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Re: Vaccines for your pets?
Posted by: flash ()
Date: April 09, 2010 05:02PM

When my dog has her blood work checked for Valley Fever, we also have the rabies titer checked and, if ok, she gets no vaccine. She has not needed a vaccine since the first as a puppy.

flash

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Re: Vaccines for your pets?
Posted by: Mama Cass ()
Date: April 26, 2010 10:40AM

just struggled w/ this question, as when i first got my dog i didn't know about vaccines. but after two years of her testing 'positive' for lyme, getting full round of treatments, and then more vaccines and having the vet mention that if she tests positive 3 years running, she's probably just showing a high immunity to it... WHAT?

so after 3 years of not taking her to the vet, b/c she wasn't sick, but realizing her rabies shot had expired, we did take her to the local rabies day clinic and get that one shot. she was great about it, and it seems like one of the ones that makes sense to get. we live in the woods, by a river, with skunks and raccoons in our garage at night. with the lyme disease though, i'm hesitant as the vaccine has a terrible track record for bad side effects. all rabies vaccines are 3 years long- but they encourage you to get them yearly- I think that is a dangerous crock. but just a heads up, the only vaccine they make lasts for 3 years.

i figure one shot every three years a very healthy adult dog can handle.

peace-


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Re: Vaccines for your pets?
Posted by: Anonymous User ()
Date: April 28, 2010 06:45PM

I worked for a holistic veterinarian for years. From a medical point of view as long as their Rabies Titer (this is a blood test to determine whether the vaccine is still effective) is high enough, your animals are protected and do not need a booster shot. Running titers before vaccinating is a great way to minimize the amount of vaccine that your animal is exposed to. Very often when an animal was up for a booster, a titer would come back protected and so we would not vaccinate. For cats I believe the titers we ran were rabies and feline leukemia. I cant confirm that though as i am no longer working for that vet. In my humble experience vaccines last a lot longer than they are supposed to.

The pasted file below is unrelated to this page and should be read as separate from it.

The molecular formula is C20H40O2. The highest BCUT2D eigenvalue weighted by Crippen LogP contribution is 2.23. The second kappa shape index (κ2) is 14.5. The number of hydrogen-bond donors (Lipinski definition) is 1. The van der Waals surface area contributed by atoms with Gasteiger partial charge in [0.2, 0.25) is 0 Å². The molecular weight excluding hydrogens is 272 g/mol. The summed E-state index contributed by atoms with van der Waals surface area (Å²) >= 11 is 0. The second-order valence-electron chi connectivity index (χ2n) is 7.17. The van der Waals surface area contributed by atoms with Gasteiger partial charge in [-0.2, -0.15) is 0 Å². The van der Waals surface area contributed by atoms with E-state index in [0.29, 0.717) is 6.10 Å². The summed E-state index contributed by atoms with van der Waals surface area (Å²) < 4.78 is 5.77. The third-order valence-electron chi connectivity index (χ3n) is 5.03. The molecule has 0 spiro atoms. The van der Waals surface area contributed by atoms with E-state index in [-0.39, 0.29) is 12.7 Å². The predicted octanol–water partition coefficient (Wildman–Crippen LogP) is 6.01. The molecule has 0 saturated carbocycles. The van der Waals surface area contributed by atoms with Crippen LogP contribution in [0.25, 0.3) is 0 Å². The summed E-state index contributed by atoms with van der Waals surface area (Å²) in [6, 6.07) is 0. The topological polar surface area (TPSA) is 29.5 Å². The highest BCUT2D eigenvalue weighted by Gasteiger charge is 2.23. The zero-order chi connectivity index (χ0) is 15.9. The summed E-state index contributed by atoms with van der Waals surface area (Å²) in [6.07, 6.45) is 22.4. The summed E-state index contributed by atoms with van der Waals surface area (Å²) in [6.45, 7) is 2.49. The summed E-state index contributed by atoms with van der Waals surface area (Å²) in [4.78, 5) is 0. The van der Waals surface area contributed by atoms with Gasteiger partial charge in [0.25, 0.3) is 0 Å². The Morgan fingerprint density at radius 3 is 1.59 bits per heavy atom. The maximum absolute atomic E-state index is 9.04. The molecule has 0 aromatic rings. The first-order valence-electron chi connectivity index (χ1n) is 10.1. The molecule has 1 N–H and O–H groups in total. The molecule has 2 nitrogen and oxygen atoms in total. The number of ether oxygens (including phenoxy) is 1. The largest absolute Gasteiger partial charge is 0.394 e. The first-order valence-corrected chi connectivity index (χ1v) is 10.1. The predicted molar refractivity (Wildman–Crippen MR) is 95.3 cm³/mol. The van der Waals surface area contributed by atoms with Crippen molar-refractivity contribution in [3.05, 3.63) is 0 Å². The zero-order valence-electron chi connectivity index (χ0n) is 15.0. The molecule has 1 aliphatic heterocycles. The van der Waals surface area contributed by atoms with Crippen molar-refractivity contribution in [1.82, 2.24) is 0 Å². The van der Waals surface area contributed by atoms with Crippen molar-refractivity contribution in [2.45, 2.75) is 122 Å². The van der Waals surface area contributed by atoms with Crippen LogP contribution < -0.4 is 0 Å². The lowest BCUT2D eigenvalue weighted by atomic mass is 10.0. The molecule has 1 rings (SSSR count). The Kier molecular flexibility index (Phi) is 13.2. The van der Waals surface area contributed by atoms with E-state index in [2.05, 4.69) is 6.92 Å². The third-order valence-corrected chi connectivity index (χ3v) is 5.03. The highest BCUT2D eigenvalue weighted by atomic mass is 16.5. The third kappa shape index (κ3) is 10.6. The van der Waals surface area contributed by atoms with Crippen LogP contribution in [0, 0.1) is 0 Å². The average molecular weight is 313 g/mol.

So you can ask any vet to run a Vaccine Titer before vaccinating. The only caveat to this is some states do not accept titers as proof of inoculation. So if you live in a state that does not accept titers, you really should vaccinate for the vaccinations which are required by law: if you dont then you run the risk of your animal being destroyed if something were to happen (eg. gets lost, bites a person etc.). Regardless of how unlikely it is your animal may get lost or bite a person, you should still protect yourself legally.

okay sorry for the long response lol. One last thing, the vet i worked for did not recommend all vaccines that typical vets recommended. He wrote a book, I believe he covers which feline vaccines were necessary. I will paste a link. Good Luck!

[www.amazon.com]

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Re: Vaccines for your pets?
Posted by: Anonymous User ()
Date: April 28, 2010 07:45PM

I only do rabies.

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Re: Vaccines for your pets?
Posted by: Mama Cass ()
Date: April 30, 2010 04:31PM

why do pets require yearly vaccines when the theory behind vaccines is to deliver life-long immunity? (or a facsimile- such as a 3-5 year immunity) why doesn't any bring this up?